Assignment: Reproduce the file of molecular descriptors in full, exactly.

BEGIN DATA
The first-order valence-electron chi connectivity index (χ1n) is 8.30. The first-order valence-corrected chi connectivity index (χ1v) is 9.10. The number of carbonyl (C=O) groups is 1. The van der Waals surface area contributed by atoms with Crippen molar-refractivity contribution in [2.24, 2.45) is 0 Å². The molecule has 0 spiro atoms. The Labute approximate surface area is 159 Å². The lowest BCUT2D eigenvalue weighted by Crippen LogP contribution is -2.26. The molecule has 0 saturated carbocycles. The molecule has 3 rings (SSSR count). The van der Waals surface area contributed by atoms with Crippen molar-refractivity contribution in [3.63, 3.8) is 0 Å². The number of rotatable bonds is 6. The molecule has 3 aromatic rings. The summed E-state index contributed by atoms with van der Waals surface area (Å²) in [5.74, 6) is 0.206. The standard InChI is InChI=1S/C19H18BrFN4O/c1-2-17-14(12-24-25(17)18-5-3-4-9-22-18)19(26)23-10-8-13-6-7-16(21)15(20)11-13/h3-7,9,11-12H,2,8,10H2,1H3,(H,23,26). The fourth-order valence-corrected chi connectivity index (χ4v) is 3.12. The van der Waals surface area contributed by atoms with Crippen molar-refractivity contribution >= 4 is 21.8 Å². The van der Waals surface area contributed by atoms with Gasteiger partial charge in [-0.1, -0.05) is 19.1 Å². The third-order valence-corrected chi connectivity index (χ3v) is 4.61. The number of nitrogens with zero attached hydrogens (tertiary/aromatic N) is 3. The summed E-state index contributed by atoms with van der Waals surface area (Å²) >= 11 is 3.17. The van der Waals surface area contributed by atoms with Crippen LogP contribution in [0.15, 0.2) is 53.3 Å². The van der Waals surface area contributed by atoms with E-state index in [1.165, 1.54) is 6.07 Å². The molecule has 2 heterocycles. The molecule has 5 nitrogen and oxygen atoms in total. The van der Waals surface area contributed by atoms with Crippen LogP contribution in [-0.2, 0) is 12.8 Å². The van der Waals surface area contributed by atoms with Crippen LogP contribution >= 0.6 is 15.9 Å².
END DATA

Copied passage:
The first-order valence-electron chi connectivity index (χ1n) is 8.30. The first-order valence-corrected chi connectivity index (χ1v) is 9.10. The number of carbonyl (C=O) groups is 1. The van der Waals surface area contributed by atoms with Crippen molar-refractivity contribution in [2.24, 2.45) is 0 Å². The molecule has 0 spiro atoms. The Labute approximate surface area is 159 Å². The lowest BCUT2D eigenvalue weighted by Crippen LogP contribution is -2.26. The molecule has 0 saturated carbocycles. The molecule has 3 rings (SSSR count). The van der Waals surface area contributed by atoms with Crippen molar-refractivity contribution in [3.63, 3.8) is 0 Å². The number of rotatable bonds is 6. The molecule has 3 aromatic rings. The summed E-state index contributed by atoms with van der Waals surface area (Å²) in [5.74, 6) is 0.206. The standard InChI is InChI=1S/C19H18BrFN4O/c1-2-17-14(12-24-25(17)18-5-3-4-9-22-18)19(26)23-10-8-13-6-7-16(21)15(20)11-13/h3-7,9,11-12H,2,8,10H2,1H3,(H,23,26). The fourth-order valence-corrected chi connectivity index (χ4v) is 3.12. The van der Waals surface area contributed by atoms with Crippen molar-refractivity contribution >= 4 is 21.8 Å². The van der Waals surface area contributed by atoms with Gasteiger partial charge in [-0.1, -0.05) is 19.1 Å². The third-order valence-corrected chi connectivity index (χ3v) is 4.61. The number of nitrogens with zero attached hydrogens (tertiary/aromatic N) is 3. The summed E-state index contributed by atoms with van der Waals surface area (Å²) >= 11 is 3.17. The van der Waals surface area contributed by atoms with Crippen LogP contribution in [0.15, 0.2) is 53.3 Å². The van der Waals surface area contributed by atoms with E-state index in [1.165, 1.54) is 6.07 Å². The molecule has 2 heterocycles. The molecule has 5 nitrogen and oxygen atoms in total. The van der Waals surface area contributed by atoms with Crippen LogP contribution in [-0.2, 0) is 12.8 Å². The van der Waals surface area contributed by atoms with Crippen LogP contribution >= 0.6 is 15.9 Å².